Whatever little “long-form” learning students do in school will be neglected, displaced by the urgent need to “focus” on objective-type questions in the CUET. We can say goodbye to even the limited amount of reading-writing skills that are imparted in school, however imperfectly. A Multiple Choice Question (MCQ) format will be emphasized. This is perhaps the worst way to evaluate people for most subjects, especially the arts, literature, social sciences and even some parts of natural sciences.
We will witness a dramatic expansion of the already-giant coaching industry, dabbling in a much greater variety of subjects than they do today. The biggest marketing opportunity has just been delivered to this industry on a platter. The number of aspiring candidates here run into crores, compared to JEE and NEET, where the numbers are of the order of lakhs. Given that the most significant issue with coaching is affordability-related inequity, the CUET will add very generously to more inequity. The “collaborations” between schools and coaching classes will grow in numbers and importance.
We will also see the transformation of natural intelligence into artificial intelligence, literally, with the creation of question banks and practice answers based on pattern recognition. Knowledge will be replaced by bits of information.
The New Education Policy (NEP) aims at promoting more thinking and analysis in the school experience. It is ironic that the same policy is being cited to justify the creation of an entrance examination that will make the school experience even more mechanical. We should not be surprised if more and more students graduating from school, equipped mostly with superficial knowledge, come under the influence of the “WhatsApp University”.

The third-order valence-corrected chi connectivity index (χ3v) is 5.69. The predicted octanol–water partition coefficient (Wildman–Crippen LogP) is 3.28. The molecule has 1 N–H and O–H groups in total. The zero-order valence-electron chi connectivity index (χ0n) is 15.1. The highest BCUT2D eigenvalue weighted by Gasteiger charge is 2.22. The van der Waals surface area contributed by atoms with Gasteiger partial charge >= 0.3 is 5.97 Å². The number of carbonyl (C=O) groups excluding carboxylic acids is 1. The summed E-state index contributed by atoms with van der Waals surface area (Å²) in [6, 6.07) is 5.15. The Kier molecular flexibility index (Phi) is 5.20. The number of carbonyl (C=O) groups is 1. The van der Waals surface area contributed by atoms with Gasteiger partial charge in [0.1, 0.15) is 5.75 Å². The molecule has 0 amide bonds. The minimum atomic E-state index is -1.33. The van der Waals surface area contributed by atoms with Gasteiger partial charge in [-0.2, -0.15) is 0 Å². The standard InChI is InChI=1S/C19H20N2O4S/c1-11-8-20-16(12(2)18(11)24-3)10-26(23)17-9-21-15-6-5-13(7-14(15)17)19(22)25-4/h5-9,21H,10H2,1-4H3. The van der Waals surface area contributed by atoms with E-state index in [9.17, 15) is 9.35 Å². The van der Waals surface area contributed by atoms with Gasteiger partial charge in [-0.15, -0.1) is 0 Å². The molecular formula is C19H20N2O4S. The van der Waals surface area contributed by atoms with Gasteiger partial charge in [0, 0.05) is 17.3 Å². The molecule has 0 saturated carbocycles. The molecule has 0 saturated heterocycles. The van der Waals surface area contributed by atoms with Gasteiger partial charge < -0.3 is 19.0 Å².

Policy-making in this sphere seesaws to extremes. In 2013, the board examination scores were given weight in the JEE system for admission to engineering institutes. Dubious methods – without any scientific basis and data analysis – were devised to “normalize” board examination scores across boards (see here and here for the full story). Paens were sung to the importance of school education to justify this measure, but there was no recognition of the ailments that afflict the school system. Then, in 2017, this measure was withdrawn because it was found that marks could not be normalized properly because – lo and behold – the boards were so different! We now see an expansion of this policy – of the primacy of entrance examinations – to all university admissions as well.
Entrance examinations for engineering and medical institutions have survived for decades only because of the “level playing field” and the “board marks are not reliable” arguments. A lot that should have been done earlier can still be done right away, as mentioned above, to reform the board examinations so that they can be used for university admissions. There is no point in inflicting yet another grand entrance examination upon students.
Of course we need sincere follow-up with deeper and longer reforms related to the curriculum and teaching-learning methods. At least in this Amrit Kaal, we should be able to reform our school education systems so that they become credible enough to obviate the need for large-scale entrance examinations.
(Anurag Mehra is a Professor of Chemical Engineering and Associate Faculty at the Center for Policy Studies, at IIT Bombay.)
Disclaimer: These are the personal opinions of the author.